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How healthy is your community?:

A new report on 'Healthy Communities' finds five-fold variations in the accessibility of GP care.
By Motherpedia
Date: March 08 2013
Editor Rating:
women

Where you live can have a significant impact on whether you see a general practitioner (GP) – and not just because of availability but also because of cost.

The proportion of people who reported avoiding seeing a GP due to cost varied from 3% to 15% across Australia according to a report on Healthy Communities from the National Health Performance Authority (NHPA). The proportion of people who felt they waited too long for a GP appointment ranged from 8% to 28%.

The report is the first of its kind that enables a comparison of experiences with accessing primary health care via a GP to be made, and it shows that where people live has a noticeable impact on

  • whether they will get care when they need it
  • the waiting time to get care
  • the affordability of getting care, and
  • the use of after hours care.

The data are based on the 61 Medicare Local areas but prior to their establishment in 2010, from the views of 27,000 Australians.

Metropolitan areas

*  The healthiest people in metropolitan Australia – as self-nominated – are from the Bayside area of Melbourne and Sydney’s North Shore and Northern Beaches (both 91%).

*  The patients most satisfied are in the eastern suburbs of Sydney with 96% saying their GP listened carefully to their concerns. The least satisfied are in the Macedon Ranges/north west Melbourne at 83%.

*  The longest waiting time experienced is in Canberra at 20%, while the shortest is central and eastern Perth at 8%.

*  Canberra people also have the highest cost barrier to seeing a GP at 15%. The lowest cost barrier is in south-west Melbourne at 3%.

*  People in the south-west of Sydney visit a GP more than anyone else nationally – an average number of 7.3 visits per person each year. Not surprisingly, the lowest is in Canberra at 4%.

*  Loyalty to a GPis quite high in all areas. The highest in metropolitan areas is Northern Sydney at 89%, while the lowest is Macedon Ranges/north-west Melbourne at 78%.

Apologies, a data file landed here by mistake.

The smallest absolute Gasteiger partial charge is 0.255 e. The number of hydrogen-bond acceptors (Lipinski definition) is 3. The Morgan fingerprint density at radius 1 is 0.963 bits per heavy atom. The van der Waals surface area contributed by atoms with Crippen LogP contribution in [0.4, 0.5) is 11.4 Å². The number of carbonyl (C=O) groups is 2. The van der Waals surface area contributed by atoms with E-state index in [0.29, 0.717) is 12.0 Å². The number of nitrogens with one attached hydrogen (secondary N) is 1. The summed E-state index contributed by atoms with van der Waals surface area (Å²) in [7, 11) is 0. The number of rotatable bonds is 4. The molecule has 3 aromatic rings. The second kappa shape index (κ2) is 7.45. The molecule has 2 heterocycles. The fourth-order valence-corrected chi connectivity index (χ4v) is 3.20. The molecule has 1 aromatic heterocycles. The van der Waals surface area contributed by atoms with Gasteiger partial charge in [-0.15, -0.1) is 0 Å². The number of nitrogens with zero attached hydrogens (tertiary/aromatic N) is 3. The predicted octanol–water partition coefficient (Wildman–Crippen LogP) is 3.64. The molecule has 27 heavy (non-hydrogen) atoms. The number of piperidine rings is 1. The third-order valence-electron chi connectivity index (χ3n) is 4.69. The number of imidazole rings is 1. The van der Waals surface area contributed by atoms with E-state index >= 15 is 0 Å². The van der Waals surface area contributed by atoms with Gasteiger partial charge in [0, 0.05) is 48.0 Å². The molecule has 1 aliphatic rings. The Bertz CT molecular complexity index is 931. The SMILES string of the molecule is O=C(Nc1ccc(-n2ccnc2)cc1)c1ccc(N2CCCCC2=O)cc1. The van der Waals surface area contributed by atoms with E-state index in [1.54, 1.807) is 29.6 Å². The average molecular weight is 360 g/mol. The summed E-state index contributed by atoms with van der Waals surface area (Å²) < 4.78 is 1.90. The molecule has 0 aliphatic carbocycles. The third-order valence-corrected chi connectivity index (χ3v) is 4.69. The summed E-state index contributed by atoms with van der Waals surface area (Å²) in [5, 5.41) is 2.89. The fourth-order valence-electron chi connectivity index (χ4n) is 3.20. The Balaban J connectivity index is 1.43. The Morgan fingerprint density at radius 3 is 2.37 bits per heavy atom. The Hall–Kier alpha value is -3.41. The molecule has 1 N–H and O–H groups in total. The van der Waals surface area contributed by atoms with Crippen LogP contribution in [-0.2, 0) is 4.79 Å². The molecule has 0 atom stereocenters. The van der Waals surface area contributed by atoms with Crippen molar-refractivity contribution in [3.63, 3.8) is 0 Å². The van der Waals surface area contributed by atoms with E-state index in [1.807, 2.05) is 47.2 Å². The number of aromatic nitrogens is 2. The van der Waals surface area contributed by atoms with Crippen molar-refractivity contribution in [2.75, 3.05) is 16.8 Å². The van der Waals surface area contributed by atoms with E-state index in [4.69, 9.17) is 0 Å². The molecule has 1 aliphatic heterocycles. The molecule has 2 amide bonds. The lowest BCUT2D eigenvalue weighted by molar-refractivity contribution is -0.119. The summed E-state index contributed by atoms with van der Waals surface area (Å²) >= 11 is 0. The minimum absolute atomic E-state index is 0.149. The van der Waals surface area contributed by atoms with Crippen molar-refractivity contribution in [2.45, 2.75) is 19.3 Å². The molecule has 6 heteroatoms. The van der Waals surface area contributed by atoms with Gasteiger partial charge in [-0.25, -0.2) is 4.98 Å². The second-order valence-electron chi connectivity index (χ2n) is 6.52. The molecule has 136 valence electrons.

Regional and rural areas

*  The healthiest people in regional/rural Australia – again self-nominated – are located in the Frankston/Mornington Peninsula area, while the least healthy are in Darling Downs (Queensland), the Goulburn Valley (Victoria) and Tasmania (all 81%).

*  The most satisfied patients are in Southern NSW (95%) while the least satisfied are in the Northern Territory (excludes remote areas).

*  Waiting times in regional areas are generally much worse than in metropolitan areas with the worst being the New England region of NSW at 28% and the best being the Goldfields-Midwest region in WA and the Great South Coast region of Victoria at 10%.

*  Cost barriers are, on average, lower in regional areas than in metropolitan areas although both the highest and lowest are greater than metropolitan areas. The highest is in the Northern Territory at 16%, while the lowest is the Gippsland region at 4%.

*  People in the Nepean-Blue Mountains region visit a GP the most amongst their regional counterparts at 6.4 visits per person each year, while people in the Kimberley-Pilbara only make an average of 2.3 visits each year.

*  Loyalty to a GP is highest in the Wide Bay (Queensland) and Lower Murray (Victoria) regions at 95%, and four regions – Gippsland (Victoria), Hume (NSW), South West WA and Townsville-Mackay (Queensland) have the least preference for a particular GP (all 78%).

The NGPA CEO, Dr Diane Watson, said that future work by the Authority will look at the extent to which variation in the use of GP services aligns with patient needs.

“While the report shows that some people live in areas with higher rates of GP visits, we don’t yet know if this is appropriate given differences in needs for care, or simply reflects a rich supply of doctors.”

The further report will also look at patient experiences with, and use of, a wider range of primary health care services involving GPs as well as other primary health care clinicians.

A report by Motherpedia in December highlighted two online services to help patients locate GPs and other health care practitioners. The National Health Services Directory lists health care services around the country; while 1stavailable goes further enabling online appointments to be booked based on availability.

The full report is available here

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